Policy forum 28 oct 2014

Policy forum 28 oct 2014
Research Programme: Tanzania as a future PetroState: Prospects and Challenges
Submitted by Web Master on Tue, 2014-10-28 11:27
With the advent of natural gas in Tanzania, there are many players entering the fray to make a
contribution in helping the country avoid the ‘resource curse’ or the ‘paradox of plenty’ that have in
so many instances shackled many other African resource-rich countries and prevented them from
benefiting from extractives.
Repoa, a Tanzanian research organisation creating knowledge to facilitate socio-economic
development, is doing just that by embarking on an elaborate 5-year programme to enhance
empirical understanding of the key prospects and challenges facing Tanzania as a gas economy and
to inform the policy process. The programme will build research capacity on natural resource
management in Tanzania and facilitate informed policy dialogue.
Funded by the Norwegian Embassy, the work will focus on the intricate relationships between gas
extraction, local content, government revenues, public expenditures and redistribution of wealth
and changes in policy and governing frameworks. The research will also look at public perceptions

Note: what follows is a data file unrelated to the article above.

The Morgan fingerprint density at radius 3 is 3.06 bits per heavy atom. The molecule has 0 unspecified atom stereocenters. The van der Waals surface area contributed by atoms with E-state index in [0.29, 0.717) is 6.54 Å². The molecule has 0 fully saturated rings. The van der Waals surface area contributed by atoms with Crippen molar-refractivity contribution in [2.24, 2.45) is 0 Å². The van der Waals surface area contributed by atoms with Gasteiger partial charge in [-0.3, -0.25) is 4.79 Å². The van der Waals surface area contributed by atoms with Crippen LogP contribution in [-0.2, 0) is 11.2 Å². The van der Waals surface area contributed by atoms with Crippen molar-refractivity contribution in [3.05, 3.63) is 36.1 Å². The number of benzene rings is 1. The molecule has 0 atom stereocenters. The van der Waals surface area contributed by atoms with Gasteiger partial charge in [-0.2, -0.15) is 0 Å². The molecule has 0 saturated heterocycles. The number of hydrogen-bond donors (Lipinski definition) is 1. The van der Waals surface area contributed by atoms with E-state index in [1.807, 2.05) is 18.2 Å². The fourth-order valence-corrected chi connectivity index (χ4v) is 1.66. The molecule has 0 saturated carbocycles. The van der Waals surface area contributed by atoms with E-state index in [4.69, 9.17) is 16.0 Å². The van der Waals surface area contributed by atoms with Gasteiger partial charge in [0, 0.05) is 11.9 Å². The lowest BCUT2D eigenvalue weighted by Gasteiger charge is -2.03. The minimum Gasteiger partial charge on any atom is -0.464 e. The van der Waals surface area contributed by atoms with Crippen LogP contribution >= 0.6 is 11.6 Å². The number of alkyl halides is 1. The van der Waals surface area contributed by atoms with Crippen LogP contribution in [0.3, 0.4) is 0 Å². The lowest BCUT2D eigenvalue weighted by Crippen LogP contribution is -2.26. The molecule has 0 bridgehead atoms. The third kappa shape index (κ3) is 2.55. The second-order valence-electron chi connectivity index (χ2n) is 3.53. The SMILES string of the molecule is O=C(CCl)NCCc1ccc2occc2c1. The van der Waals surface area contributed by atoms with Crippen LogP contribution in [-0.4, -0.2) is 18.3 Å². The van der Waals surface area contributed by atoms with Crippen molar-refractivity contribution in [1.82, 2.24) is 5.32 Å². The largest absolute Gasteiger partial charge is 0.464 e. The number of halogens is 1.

of government performance in the management of natural resource wealth.
“The programme is dedicated to combining the expertise, insights and influence of established
researchers, private sector representatives, public officials, civil society organisations, and the
media,” informs its synopsis.
From the perspective of Policy Forum, it is envisioned that the theme of transparency and
accountability will feature robustly when focusing on the relationship between institutional
governing frameworks and public trust in key institutions as this is a crucial element in effective
management of petroleum resources.
The network of CSOs believes, for instance, that oil and gas contracts signed by the government on
behalf of citizens with industry offering exploration, extraction and export rights should be made
public and industry should publish all their payments to government.
It would be interesting, therefore, if the research programme produced adequate evidence of how
the government and industry approach this core principle of transparency to help inform civil
society advocacy and engagement.
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